Private Account Management Services
Newsletter Issued 06-12-02:
By: John T. Moir
Chief Editor: John Allen
Associate Editor: Barbara Crenshaw

Position overview . . .

Our May 9th Newsletter expressed major concerns about the US current-account deficit at 5% of GDP and we projected a decline in the US dollar. Over the course of the month, the US dollar dropped 2.4%, which generated a profitable trade for our clients, especially those with the European currencies. Buying the various European currencies, served as a hedge for clients with large US non-liquid holdings and offset the decline in the US dollar.

We projected that the DOW had bottomed near-term at 9,810 on April 7th and was expecting a bear market rally to 10,485 during the month before resuming its primary bearish trend. The DOW did put in a near-term bottom on April 7th, as expected, and performed a countertrend rally, but only to 10,353. Since this was within 1% of our objective, we notified our clients of the limited potential rally remaining and suggested that they liquidate any remaining stock holdings. We profited from this minor rally, but quickly made adjustments when it failed to meet our optimum objective.

Looking forward . . .

Currently, we are expecting the US dollar to continue its decline over the next 3 to 5 years, which should serve to reduce the US current-account deficit to a more manageable level of imbalance. Without intervention by the US government or foreign governments to prop up the US dollar, we are anticipating a US dollar decline of between 15% to 25% from its current level, already 8.2% off of its January 2002 peak. This decline will eventually cause interest rates to rise due to the reduced demand for corporate and US government bonds from foreign countries. The increase in interest rates will effect corporate profits due the higher interest borrowing expense. Real estate valuations will also be effected since corporations and consumers will be faced with their own imposed limitations on what is an affordable increased monthly payment.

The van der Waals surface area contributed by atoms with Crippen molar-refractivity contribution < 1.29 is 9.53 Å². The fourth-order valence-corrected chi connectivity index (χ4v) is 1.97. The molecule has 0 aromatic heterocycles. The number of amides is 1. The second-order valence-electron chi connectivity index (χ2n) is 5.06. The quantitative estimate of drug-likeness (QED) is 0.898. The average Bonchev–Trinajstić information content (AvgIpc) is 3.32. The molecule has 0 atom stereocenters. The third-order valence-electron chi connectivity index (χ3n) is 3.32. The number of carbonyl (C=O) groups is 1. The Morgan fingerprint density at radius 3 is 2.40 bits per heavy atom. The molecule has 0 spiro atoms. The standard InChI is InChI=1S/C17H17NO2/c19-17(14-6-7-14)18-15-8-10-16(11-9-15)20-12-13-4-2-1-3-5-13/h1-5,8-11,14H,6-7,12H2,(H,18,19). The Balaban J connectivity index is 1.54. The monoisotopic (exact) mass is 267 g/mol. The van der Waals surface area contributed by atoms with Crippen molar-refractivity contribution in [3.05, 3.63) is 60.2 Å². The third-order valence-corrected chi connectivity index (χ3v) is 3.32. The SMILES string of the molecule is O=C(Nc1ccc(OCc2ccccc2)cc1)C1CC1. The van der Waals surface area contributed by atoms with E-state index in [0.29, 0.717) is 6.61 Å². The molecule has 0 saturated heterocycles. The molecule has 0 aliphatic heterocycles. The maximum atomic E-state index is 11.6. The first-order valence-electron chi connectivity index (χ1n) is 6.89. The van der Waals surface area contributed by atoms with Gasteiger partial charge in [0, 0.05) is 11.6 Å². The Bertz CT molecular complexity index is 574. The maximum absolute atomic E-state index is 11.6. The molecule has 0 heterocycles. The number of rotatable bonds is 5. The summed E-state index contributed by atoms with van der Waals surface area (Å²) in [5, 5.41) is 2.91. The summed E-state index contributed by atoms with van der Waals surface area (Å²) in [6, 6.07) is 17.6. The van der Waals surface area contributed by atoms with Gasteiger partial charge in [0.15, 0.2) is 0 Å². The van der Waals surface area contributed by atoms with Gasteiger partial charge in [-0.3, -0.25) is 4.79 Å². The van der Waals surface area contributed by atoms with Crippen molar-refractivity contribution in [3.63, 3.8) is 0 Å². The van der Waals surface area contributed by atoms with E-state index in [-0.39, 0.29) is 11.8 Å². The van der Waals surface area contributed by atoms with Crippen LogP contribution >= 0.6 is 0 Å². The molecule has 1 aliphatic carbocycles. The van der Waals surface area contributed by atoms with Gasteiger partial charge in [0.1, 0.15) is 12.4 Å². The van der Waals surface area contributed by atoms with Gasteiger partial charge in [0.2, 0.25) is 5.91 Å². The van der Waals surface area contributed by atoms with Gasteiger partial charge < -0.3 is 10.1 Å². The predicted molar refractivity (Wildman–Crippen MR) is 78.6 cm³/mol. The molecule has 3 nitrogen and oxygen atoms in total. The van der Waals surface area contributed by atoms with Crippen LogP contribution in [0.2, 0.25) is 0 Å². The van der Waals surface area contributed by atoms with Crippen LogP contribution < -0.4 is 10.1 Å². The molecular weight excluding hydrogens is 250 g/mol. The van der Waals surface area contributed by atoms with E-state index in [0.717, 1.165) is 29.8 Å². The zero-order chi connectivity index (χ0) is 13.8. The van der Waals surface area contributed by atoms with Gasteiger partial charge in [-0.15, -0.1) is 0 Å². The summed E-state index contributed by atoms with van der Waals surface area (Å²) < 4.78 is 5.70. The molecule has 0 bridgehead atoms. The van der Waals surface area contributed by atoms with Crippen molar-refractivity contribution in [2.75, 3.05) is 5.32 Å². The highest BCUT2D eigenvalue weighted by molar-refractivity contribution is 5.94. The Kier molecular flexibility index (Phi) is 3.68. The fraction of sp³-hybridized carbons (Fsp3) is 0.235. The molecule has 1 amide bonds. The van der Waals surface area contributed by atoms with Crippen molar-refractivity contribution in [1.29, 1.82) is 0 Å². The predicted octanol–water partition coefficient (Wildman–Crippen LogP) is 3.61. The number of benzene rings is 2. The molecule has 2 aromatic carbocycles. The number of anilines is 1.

Last Friday, we witnessed a decline in the unemployment rate to 5.8% from 6.0% with a nonfarm payroll increasing by 43,000 new jobs. However, this modest nonfarm payroll increase was largely offset by a revision for the April 2002 rise of 43,000, which was revised downward to a mere 6,000. Even bigger shrinkage’s slashed gains in both the February and March 2002 nonfarm payroll numbers. Hence, even with the Fed cutting interest rates 11 times over the past two years, the employment situation has yet to show major improvement.

We anticipate that the Fed at their FOMC meeting on June 25th and 26th will keep the Fed funds rate at 1.75% and continue to maintain a neutral stance on future interest rate adjustments. It is possible that they could make one more interest cut during their August 2002 FOMC meeting before shifting toward an interest-rate-increasing mode.